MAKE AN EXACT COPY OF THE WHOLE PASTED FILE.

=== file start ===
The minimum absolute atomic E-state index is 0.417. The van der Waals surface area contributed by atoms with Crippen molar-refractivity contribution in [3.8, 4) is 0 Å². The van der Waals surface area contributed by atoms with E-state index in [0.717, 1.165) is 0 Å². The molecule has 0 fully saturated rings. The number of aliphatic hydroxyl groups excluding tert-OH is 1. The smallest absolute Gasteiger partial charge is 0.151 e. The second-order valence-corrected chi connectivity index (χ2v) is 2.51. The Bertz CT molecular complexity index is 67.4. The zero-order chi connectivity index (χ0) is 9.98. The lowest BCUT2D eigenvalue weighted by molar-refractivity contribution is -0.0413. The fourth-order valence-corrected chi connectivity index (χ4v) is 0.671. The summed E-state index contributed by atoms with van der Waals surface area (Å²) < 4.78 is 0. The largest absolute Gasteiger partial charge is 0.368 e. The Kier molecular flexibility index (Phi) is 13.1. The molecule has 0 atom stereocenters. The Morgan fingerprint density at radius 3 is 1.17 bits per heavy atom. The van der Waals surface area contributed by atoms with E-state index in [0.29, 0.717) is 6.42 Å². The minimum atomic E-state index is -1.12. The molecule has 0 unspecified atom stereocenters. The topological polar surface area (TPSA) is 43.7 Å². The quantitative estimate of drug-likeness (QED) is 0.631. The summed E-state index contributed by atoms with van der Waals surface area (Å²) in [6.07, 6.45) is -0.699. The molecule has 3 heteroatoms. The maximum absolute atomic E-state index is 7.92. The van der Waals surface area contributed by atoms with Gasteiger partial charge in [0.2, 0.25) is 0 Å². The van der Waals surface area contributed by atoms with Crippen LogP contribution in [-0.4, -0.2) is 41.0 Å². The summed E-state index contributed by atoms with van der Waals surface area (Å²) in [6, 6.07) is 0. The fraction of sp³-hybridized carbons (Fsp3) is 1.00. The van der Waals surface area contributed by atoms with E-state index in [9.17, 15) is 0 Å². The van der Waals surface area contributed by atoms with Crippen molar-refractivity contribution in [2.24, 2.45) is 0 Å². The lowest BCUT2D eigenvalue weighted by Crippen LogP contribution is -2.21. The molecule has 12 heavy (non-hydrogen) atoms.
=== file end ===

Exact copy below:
The minimum absolute atomic E-state index is 0.417. The van der Waals surface area contributed by atoms with Crippen molar-refractivity contribution in [3.8, 4) is 0 Å². The van der Waals surface area contributed by atoms with E-state index in [0.717, 1.165) is 0 Å². The molecule has 0 fully saturated rings. The number of aliphatic hydroxyl groups excluding tert-OH is 1. The smallest absolute Gasteiger partial charge is 0.151 e. The second-order valence-corrected chi connectivity index (χ2v) is 2.51. The Bertz CT molecular complexity index is 67.4. The zero-order chi connectivity index (χ0) is 9.98. The lowest BCUT2D eigenvalue weighted by molar-refractivity contribution is -0.0413. The fourth-order valence-corrected chi connectivity index (χ4v) is 0.671. The summed E-state index contributed by atoms with van der Waals surface area (Å²) < 4.78 is 0. The largest absolute Gasteiger partial charge is 0.368 e. The Kier molecular flexibility index (Phi) is 13.1. The molecule has 0 atom stereocenters. The Morgan fingerprint density at radius 3 is 1.17 bits per heavy atom. The van der Waals surface area contributed by atoms with E-state index in [0.29, 0.717) is 6.42 Å². The minimum atomic E-state index is -1.12. The molecule has 0 unspecified atom stereocenters. The topological polar surface area (TPSA) is 43.7 Å². The quantitative estimate of drug-likeness (QED) is 0.631. The summed E-state index contributed by atoms with van der Waals surface area (Å²) in [6.07, 6.45) is -0.699. The molecule has 3 heteroatoms. The maximum absolute atomic E-state index is 7.92. The van der Waals surface area contributed by atoms with Gasteiger partial charge in [0.2, 0.25) is 0 Å². The van der Waals surface area contributed by atoms with Crippen LogP contribution in [-0.4, -0.2) is 41.0 Å². The summed E-state index contributed by atoms with van der Waals surface area (Å²) in [6, 6.07) is 0. The fraction of sp³-hybridized carbons (Fsp3) is 1.00. The van der Waals surface area contributed by atoms with E-state index in [9.17, 15) is 0 Å². The van der Waals surface area contributed by atoms with Crippen molar-refractivity contribution in [2.24, 2.45) is 0 Å². The lowest BCUT2D eigenvalue weighted by Crippen LogP contribution is -2.21. The molecule has 12 heavy (non-hydrogen) atoms.